Selected artworks from the exhibition 31 August — 25 September 1999
Room 35, Sydney

An exhibition of 33 ink and collage drawings, including 1 drawing and 4 collaborative drawings (with the artist Joe Frost) produced for the limited edition book Afternoon Square, published 1997.
Project sponsored by a Pat Corrigan Artist Grant, managed by NAVA with financial assistance from the Australia Council.

Schranzer turns the coldness of the conventions of technical drawing into delights of earnest-humour. The industrial metaphors of male sexuality are pleasures of wit and innovation… innuendoes of pipe work, shafts, screws, and orifices. … Schranzer’s tongue is often firmly planted in a cheek.
Quoted from Evan Brooks, artist, unpublished essay, Sydney 1997

Technical manuals from early this century are the unlikely source material for Kurt Schranzer’s series of collages, which are at once comic and unsettling. The displaced imagery has been utilised to create diverse themes with a common visual thread — homo-eroticism collides with avian and marine motifs.
Quoted from 'Diary', Sydney Star Observer, Thursday 2nd September 1999

Schranzer finds great stimulus and excitement in using and sourcing collage. It is an exploration, a game... of memory... locating, seizing, pairing the unrelated... thinking laterally, openly, associatively. He is also intrigued by the characteristics and metaphysical qualities which are inherent within elements, but which are not operational within the source material while still in book form (a turbine, dislocated from text, is really the sea-diving-helmet of a gladiator; a pulley a bird's head). Elements are disassociated from their original contexts to cancel out the separate fields of meaning of the constitutional parts, or are rearranged so that the new form still has overtones of original meaning, giving a paradoxical vision, a displacement of meaning. This displacement assists the works in being comic or burlesque, though they also resound with more melancholic or mysterious utterances. Present, too, are erotic tensions.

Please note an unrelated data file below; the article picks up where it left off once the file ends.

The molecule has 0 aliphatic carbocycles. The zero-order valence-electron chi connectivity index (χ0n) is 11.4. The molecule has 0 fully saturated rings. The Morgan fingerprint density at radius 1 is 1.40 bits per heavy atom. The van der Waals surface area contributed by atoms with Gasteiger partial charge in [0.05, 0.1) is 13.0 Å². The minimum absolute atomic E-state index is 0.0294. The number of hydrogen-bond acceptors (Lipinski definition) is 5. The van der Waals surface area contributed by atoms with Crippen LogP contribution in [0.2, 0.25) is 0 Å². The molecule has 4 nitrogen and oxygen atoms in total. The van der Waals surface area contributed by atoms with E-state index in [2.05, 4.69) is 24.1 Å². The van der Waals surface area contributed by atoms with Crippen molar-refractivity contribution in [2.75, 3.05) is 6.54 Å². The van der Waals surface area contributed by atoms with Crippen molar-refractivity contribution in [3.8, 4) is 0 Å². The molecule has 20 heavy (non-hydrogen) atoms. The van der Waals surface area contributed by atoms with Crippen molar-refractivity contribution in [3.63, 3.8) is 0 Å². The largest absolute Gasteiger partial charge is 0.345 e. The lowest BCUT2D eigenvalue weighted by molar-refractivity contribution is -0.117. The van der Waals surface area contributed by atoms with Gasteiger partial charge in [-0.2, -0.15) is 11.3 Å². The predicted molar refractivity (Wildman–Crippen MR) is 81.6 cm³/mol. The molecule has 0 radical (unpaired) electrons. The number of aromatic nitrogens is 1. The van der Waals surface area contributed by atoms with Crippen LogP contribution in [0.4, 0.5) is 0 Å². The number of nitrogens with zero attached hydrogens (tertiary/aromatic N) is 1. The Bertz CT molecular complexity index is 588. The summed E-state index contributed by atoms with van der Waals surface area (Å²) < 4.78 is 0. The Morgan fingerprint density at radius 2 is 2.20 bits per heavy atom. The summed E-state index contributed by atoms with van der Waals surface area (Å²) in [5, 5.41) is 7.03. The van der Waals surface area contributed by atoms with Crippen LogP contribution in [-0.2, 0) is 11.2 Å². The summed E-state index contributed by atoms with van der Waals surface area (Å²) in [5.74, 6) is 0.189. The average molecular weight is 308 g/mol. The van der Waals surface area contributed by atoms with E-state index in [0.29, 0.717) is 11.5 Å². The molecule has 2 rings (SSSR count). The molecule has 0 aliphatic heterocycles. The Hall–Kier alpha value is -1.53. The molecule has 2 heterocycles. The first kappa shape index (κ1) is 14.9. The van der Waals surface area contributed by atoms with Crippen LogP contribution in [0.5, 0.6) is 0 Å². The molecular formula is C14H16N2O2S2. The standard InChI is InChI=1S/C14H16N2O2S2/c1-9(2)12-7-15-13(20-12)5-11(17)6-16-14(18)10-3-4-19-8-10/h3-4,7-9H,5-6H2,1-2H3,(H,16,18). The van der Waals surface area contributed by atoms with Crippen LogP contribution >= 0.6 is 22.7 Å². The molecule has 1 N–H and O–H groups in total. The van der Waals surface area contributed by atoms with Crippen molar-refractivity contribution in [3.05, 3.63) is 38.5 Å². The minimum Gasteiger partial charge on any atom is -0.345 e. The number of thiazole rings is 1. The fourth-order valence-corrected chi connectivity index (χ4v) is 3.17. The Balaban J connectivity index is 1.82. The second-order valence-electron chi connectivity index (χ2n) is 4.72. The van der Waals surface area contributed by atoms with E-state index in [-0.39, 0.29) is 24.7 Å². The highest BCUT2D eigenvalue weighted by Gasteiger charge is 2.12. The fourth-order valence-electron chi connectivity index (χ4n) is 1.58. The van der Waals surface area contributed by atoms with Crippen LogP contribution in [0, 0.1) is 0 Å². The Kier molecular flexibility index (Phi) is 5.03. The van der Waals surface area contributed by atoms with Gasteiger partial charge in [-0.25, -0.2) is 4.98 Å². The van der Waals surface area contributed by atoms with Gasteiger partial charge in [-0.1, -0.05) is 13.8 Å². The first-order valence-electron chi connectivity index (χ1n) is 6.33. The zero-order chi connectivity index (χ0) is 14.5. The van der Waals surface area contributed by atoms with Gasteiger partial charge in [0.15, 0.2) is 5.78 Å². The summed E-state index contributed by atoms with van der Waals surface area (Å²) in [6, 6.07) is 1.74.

Excerpt from the Press Release for A Gentleman’s Fancies, August 1999

The artworks of Kurt Schranzer (b.1965) combine line drawing with collage in a manner reminiscent of the great tradition of European graphic arts… [yet] are unlike anything you have seen before. Schranzer’s works perform a delicate balancing act. Combining severe graphic renditions of obsolescent objects and machine or electrical parts sourced from technical manuals from the early 1900s with fluent, even capricious passages of ink and pencil drawing, the artist manages to conjure up graphic representations of his silent, subliminal thoughts. Chance and the mysterious machinations of the unconscious play a big part in the final results, which are often of a sexual or highly personal nature. In a recent series of collages, for instance, the combinations of machine parts and minimal lines alludes to sexual acts and organs, while other works become prompts for thoughts about the isolation of living in an urban environment or the disappearance of nature. … he is one of the best kept secrets in Australian graphic arts.
Quoted from Benjamin Genocchio, 'Smart Art', Australian Art Collector, issue 14 October-December 2000, Sydney


1999, ink and collage on paper, 23 x 16.25 cm
Signed and inscribed front with title, date, catalogue no. MDCCCLVII
Provenance: Private Collection
Exhibited: 1999 A Gentleman's Fancies, Room 35, Sydney.

© Kurt Schranzer 2007




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NOTE: Due to the low resolution of computer screens, the lines of these drawings will present as pixelated.
A 'jagged' quality will be particularly evident on some diagonals and curves.